25th Annual Jewish Book Festival: Jewish Community Center.
Nov. 4-16 & 18. Display and sale (at retail prices) of more than 2,000 new books by Jewish authors, ranging from cookbooks, expensive gift books, children’s books, and reference books to books by local authors and new titles hot off the presses. (Publishers plan their releases for November, which is Jewish Book Month.) The fair also includes a number of talks and performances by various Jewish authors.
Nov. 4: Matt Biers-Ariel, an English teacher from California who has done commentary for All Things Considered, discusses The Bar Mitzvah and the Beast: One Family’s Cross-Country Ride of Passage, his humorous, thoughtful memoir about a cross-country bike ride he took with his 13-year-old son as a substitute for the bar mitzvah his son had refused.
Nov. 5: Atlanta novelist Zoe Fishman discusses Saving Ruth (7 p.m.), her coming-of-age novel about a Jewish girl who returns for the summer to her Alabama home to work with her brother as a lifeguard when a near drowning on their watch forces them to confront long ignored truths about their town, their family, and themselves.
Nov. 6: No special events.
Nov. 7: U-M creative writing professor Eileen Pollack discusses Breaking and Entering (noon) her new novel, set against the backdrop of the Oklahoma City bombing, about a Christian-Jewish couple who move with their daughter from California to rural Michigan in an attempt to save their marriage. Violinist and arts educator Aaron Dworkin, the founder and president of the Detroit-based Sphinx Organization who was President Obama’s 1st nominee to the National Çouncil on the Arts, discusses Uncommon Rhythm: A Black, White, Jewish, Jehovah’s Witness, Irish Catholic Adoptee’s Journey to Leadership (7 p.m.), his recently published memoir.
Nov. 8: CUNY John Jay College of Criminal Justice sociology professor emeritus Lydia Rosner discusses The Russian Writer’s Daughter (12:30 p.m.), her collection of lively autobiographical stories about growing up in a Russian-American Jewish household in the stifling political atmosphere of the Cold War. Deborah Feldman discusses Unorthodox: The Scandalous Rejection of My Hasidic Roots (3:30 p.m.), her memoir about growing up in and escaping from the strict Hasidic community of Williamsburg in Brooklyn. The evening concludes with a panel discussion (7 p.m.) with U-M Center for Judaic Studies Frankel scholars, Deborah Dash Moore (Jew of Gotham), Zvi Gitelman (Jewish Identities in Postcommunist Russia and Ukraine: An Uncertain Ethnicity), Harvey Goldberg (Contemporary Jewish Collective Identities), Joshua Miller (Narratives of Dissent: War in Contemporary Israeli Arts & Culture), and Lisa Silverman (Becoming Austrians: Jews and Culture Between the World Wars).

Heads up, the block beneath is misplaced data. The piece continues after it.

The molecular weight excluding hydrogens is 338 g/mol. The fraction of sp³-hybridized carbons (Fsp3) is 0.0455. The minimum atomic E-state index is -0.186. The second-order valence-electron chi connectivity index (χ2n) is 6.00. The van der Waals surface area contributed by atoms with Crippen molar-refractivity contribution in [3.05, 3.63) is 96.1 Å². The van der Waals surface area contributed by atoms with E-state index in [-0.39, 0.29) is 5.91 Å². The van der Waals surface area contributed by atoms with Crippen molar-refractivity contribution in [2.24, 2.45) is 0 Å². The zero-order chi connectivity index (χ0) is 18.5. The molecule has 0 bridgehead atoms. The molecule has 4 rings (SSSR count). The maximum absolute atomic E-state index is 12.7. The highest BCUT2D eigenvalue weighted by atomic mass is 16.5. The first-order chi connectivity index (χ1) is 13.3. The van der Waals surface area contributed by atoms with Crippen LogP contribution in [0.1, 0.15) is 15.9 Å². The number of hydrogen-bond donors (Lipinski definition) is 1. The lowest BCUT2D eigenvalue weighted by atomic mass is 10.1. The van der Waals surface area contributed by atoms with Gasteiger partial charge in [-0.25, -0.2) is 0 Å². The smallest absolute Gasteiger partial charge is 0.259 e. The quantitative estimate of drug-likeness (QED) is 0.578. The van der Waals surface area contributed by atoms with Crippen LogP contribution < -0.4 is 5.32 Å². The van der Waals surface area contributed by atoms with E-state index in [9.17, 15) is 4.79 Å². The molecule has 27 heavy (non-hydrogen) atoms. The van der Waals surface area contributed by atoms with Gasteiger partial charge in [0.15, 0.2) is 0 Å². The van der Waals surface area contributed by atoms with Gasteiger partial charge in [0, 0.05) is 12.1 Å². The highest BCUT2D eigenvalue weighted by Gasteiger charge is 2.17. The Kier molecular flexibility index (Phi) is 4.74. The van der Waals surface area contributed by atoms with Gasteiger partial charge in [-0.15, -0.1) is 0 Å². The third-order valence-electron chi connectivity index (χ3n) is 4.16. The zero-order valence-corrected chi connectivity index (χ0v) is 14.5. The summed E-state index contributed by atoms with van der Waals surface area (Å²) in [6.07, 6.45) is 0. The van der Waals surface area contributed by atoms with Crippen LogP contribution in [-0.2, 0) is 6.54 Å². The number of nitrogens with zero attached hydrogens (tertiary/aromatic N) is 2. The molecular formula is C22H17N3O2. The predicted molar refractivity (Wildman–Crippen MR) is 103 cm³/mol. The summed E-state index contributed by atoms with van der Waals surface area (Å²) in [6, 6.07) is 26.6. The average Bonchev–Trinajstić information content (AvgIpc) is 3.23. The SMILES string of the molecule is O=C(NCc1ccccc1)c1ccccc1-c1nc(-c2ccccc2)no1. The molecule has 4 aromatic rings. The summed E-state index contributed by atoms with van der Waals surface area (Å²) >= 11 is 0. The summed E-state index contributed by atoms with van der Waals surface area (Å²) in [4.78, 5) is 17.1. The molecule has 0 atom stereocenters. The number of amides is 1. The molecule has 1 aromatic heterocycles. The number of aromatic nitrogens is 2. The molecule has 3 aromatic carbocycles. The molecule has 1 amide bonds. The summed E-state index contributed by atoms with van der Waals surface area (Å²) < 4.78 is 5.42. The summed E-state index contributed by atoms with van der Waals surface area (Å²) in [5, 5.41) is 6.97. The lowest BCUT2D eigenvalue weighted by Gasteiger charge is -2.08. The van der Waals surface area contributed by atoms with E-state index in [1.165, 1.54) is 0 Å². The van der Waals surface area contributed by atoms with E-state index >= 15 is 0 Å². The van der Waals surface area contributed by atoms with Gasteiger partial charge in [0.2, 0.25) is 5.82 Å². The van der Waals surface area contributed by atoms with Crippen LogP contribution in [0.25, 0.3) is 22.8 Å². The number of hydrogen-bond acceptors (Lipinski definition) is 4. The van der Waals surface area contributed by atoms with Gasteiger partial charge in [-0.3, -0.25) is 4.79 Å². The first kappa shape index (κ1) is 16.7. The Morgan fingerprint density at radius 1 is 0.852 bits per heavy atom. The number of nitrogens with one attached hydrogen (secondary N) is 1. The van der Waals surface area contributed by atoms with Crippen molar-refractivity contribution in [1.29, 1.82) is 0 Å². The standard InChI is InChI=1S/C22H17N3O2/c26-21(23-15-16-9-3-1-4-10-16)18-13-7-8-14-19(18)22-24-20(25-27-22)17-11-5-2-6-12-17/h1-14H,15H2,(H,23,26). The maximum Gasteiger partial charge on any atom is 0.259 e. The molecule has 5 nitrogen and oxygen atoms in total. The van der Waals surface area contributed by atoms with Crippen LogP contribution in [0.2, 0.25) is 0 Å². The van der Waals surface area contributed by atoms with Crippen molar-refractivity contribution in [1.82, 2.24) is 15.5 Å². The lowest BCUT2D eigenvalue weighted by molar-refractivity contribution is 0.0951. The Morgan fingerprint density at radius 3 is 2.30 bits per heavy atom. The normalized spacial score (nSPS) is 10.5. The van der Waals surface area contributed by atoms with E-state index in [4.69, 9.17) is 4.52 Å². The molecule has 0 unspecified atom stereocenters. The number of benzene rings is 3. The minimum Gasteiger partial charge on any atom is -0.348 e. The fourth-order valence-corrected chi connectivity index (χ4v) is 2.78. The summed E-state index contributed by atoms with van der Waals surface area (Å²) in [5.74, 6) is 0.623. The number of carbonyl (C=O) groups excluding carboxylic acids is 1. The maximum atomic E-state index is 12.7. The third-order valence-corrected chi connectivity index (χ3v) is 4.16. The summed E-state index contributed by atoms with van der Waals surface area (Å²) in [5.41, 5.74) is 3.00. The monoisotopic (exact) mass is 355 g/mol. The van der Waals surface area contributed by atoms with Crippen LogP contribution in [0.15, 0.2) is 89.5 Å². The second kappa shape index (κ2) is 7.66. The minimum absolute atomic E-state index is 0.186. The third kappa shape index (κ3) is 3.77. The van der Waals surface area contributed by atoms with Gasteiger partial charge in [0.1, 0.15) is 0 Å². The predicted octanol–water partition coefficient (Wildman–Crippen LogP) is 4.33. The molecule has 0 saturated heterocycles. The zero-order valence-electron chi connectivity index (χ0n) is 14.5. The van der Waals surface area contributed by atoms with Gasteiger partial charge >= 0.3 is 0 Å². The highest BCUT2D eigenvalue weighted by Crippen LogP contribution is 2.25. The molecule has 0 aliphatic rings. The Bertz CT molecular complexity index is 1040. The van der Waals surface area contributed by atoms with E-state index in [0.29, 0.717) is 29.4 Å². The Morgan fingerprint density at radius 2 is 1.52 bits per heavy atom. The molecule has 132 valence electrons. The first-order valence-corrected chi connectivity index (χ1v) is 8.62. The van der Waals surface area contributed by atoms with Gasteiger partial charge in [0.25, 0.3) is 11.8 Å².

Nov. 9: CUNY John Jay College artist-in-residence and The Mozart Academy president Caroline Stoessinger discusses her nonfiction book A Century of Wisdom: Lessons from the Life of Alice Herz-Sommer, the World’s Oldest Holocaust Survivor (12:30 p.m.).
Nov. 10: Veteran journalist Larry Tye, author of a biography of baseball legend Satchel Paige, discusses his cultural history Superman: The High-Flying History of America’s Most Enduring Hero (7:30 p.m.).
Nov. 11: Local Authors Brunch (9 a.m.), a panel discussion over brunch with several local writers, including Barbara Cain, Andrei S. Markovits, Geri Markel, Irene Miller, Ken Waschberger, Marina von Newumann Whitman, Mitchell Rycus, and Ivan Sherick. Former Israeli minister of defense and ambassador to the U.S. Moshe Arens discusses Flags over Warsaw Ghetto (noon), his groundbreaking account of the heroic uprising against the German attempt to liquidate the Warsaw ghetto. Kids of all ages invited to dress up as their favorite superhero (3 p.m.) and meet with Superman historian Larry Tye (see Nov. 10 listing above).
Nov. 12: Gold Star Mortgage Financial Group founder Daniel Milstein discusses business guide The ABC of Sales (12:30 p.m.), and Israeli Labor Party veteran senior member Avraham Burg discusses Very Near to You (7 p.m.), his new interpretation of the weekly Torah reading.
Nov. 13: NYC artist Andrea Strongwater discusses Where We Once Gathered: Lost Synagogues of Europe (12:30 p.m.), her collection of vibrant paintings depicting synagogues that were eradicated before and during WWII. Local psychoanalyst and pianist Julie Nagel discusses Melodies of the Mind (7 p.m.), her study of the relation between music and the unconscious, and she also performs with her father, U-M piano professor Louis Nagel.
Nov. 14: Times of Israel reporter Matti Friedman discusses The Aleppo Codex: A True Story of Obsession, Faith, and the Pursuit of an Ancient Bible (12:30 p.m.), his book about the fate of a 10th-century annotated bible once hidden in a Syrian synagogue. Zingerman’s cofounder Ari Weinzweig discusses his business guide A Lapsed Anarchist’s Approach to Being a Better Leader (7 p.m.).
Nov. 15: Washington Post reporter Ann Marie O’Connor discusses her cultural history The Lady in Gold: The Extraordinary Tale of the Gustav Klimt Masterpiece, Portrait of Adele Bloch-Bauer (12:30 p.m.). U-M grad Devan Sipher discusses The Wedding Beat (7 p.m.), his novel that draws on his experience as the New York Times wedding columnist.
Nov. 16: Aviva Nadia Kleinbaum and her son Aric Mutchnick discuss and prepare a lunch from their family cookbook Fusion by Nadia: A Quilting of Flavors from Iraq, Israel, and America (noon).
Nov. 18: Former Daily Show with John Stewart executive producer and head writer David Javerbaum discusses The Last Testament (12:30 p.m.), his hilarious satire that takes the form of God’s final memoir.
9 a.m.-9:30 p.m. (Sun.-Thurs.), 9 a.m.-6 p.m. (Fri..), & 7:30-9::30 p.m. (Nov. 10), Jewish Community Center, 2935 Birch Hollow Dr. (off Stone School Rd. south of Packard). Free. Lunch available at noon before the Nov. 7-9, 12-16, & 18 early afternoon programs for $15 ($10 in advance). 971-0990. [map]